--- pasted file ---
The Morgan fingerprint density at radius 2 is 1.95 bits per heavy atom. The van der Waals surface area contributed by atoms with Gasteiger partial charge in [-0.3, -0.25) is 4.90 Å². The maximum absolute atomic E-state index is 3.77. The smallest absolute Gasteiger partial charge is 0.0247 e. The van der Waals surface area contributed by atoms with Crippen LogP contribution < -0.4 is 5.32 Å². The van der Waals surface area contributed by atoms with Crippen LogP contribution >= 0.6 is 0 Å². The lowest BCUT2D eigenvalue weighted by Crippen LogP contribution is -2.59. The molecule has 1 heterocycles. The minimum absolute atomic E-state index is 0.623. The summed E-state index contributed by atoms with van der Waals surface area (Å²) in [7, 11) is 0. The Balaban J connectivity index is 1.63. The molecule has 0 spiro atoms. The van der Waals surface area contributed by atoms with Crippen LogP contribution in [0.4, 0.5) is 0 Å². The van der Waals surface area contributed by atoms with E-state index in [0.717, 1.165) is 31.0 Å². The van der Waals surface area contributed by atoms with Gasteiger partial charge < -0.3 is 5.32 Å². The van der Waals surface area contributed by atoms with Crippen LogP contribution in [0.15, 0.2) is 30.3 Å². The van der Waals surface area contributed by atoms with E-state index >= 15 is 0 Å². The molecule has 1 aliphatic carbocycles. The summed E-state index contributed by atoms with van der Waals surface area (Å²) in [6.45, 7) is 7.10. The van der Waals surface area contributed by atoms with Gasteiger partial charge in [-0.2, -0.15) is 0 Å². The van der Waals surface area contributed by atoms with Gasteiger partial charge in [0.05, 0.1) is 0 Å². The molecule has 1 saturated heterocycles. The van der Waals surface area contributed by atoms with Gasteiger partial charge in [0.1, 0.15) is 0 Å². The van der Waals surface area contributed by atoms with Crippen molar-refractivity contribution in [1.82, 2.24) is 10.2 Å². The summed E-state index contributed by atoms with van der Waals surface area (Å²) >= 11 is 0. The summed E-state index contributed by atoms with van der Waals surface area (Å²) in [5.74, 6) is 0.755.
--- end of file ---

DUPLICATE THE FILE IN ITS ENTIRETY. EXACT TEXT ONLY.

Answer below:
The Morgan fingerprint density at radius 2 is 1.95 bits per heavy atom. The van der Waals surface area contributed by atoms with Gasteiger partial charge in [-0.3, -0.25) is 4.90 Å². The maximum absolute atomic E-state index is 3.77. The smallest absolute Gasteiger partial charge is 0.0247 e. The van der Waals surface area contributed by atoms with Crippen LogP contribution < -0.4 is 5.32 Å². The van der Waals surface area contributed by atoms with Crippen LogP contribution >= 0.6 is 0 Å². The lowest BCUT2D eigenvalue weighted by Crippen LogP contribution is -2.59. The molecule has 1 heterocycles. The minimum absolute atomic E-state index is 0.623. The summed E-state index contributed by atoms with van der Waals surface area (Å²) in [7, 11) is 0. The Balaban J connectivity index is 1.63. The molecule has 0 spiro atoms. The van der Waals surface area contributed by atoms with Crippen LogP contribution in [0.4, 0.5) is 0 Å². The van der Waals surface area contributed by atoms with E-state index in [0.717, 1.165) is 31.0 Å². The van der Waals surface area contributed by atoms with Gasteiger partial charge < -0.3 is 5.32 Å². The van der Waals surface area contributed by atoms with Crippen LogP contribution in [0.15, 0.2) is 30.3 Å². The van der Waals surface area contributed by atoms with E-state index >= 15 is 0 Å². The molecule has 1 aliphatic carbocycles. The summed E-state index contributed by atoms with van der Waals surface area (Å²) in [6.45, 7) is 7.10. The van der Waals surface area contributed by atoms with Gasteiger partial charge in [-0.2, -0.15) is 0 Å². The van der Waals surface area contributed by atoms with Gasteiger partial charge in [0.05, 0.1) is 0 Å². The molecule has 1 saturated heterocycles. The van der Waals surface area contributed by atoms with Gasteiger partial charge in [0.1, 0.15) is 0 Å². The van der Waals surface area contributed by atoms with Crippen molar-refractivity contribution in [1.82, 2.24) is 10.2 Å². The summed E-state index contributed by atoms with van der Waals surface area (Å²) >= 11 is 0. The summed E-state index contributed by atoms with van der Waals surface area (Å²) in [5.74, 6) is 0.755.